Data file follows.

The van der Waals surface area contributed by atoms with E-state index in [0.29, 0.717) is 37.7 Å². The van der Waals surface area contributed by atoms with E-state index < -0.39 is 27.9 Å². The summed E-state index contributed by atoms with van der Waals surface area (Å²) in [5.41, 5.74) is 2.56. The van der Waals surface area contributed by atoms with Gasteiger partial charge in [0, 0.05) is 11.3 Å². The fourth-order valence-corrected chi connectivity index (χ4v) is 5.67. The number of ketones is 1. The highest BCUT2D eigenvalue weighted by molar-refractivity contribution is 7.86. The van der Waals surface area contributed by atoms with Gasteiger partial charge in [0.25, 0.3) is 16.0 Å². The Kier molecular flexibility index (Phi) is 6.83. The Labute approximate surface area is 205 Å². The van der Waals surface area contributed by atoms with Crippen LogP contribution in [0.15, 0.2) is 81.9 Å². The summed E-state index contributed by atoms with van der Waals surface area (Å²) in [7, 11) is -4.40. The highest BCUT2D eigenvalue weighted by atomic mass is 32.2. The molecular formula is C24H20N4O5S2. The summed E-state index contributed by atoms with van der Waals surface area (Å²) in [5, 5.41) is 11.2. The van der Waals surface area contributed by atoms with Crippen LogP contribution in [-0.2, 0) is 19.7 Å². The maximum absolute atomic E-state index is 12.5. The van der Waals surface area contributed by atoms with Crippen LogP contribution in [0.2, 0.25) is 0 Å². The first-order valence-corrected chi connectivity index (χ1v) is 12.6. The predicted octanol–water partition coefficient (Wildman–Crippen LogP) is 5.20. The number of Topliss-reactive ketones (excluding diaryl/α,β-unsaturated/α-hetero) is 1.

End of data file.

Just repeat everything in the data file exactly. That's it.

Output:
The van der Waals surface area contributed by atoms with E-state index in [0.29, 0.717) is 37.7 Å². The van der Waals surface area contributed by atoms with E-state index < -0.39 is 27.9 Å². The summed E-state index contributed by atoms with van der Waals surface area (Å²) in [5.41, 5.74) is 2.56. The van der Waals surface area contributed by atoms with Gasteiger partial charge in [0, 0.05) is 11.3 Å². The fourth-order valence-corrected chi connectivity index (χ4v) is 5.67. The number of ketones is 1. The highest BCUT2D eigenvalue weighted by molar-refractivity contribution is 7.86. The van der Waals surface area contributed by atoms with Gasteiger partial charge in [0.25, 0.3) is 16.0 Å². The Kier molecular flexibility index (Phi) is 6.83. The Labute approximate surface area is 205 Å². The van der Waals surface area contributed by atoms with Crippen LogP contribution in [0.15, 0.2) is 81.9 Å². The summed E-state index contributed by atoms with van der Waals surface area (Å²) in [7, 11) is -4.40. The highest BCUT2D eigenvalue weighted by atomic mass is 32.2. The molecular formula is C24H20N4O5S2. The summed E-state index contributed by atoms with van der Waals surface area (Å²) in [5, 5.41) is 11.2. The van der Waals surface area contributed by atoms with Crippen LogP contribution in [-0.2, 0) is 19.7 Å². The maximum absolute atomic E-state index is 12.5. The van der Waals surface area contributed by atoms with Crippen LogP contribution in [0.2, 0.25) is 0 Å². The first-order valence-corrected chi connectivity index (χ1v) is 12.6. The predicted octanol–water partition coefficient (Wildman–Crippen LogP) is 5.20. The number of Topliss-reactive ketones (excluding diaryl/α,β-unsaturated/α-hetero) is 1.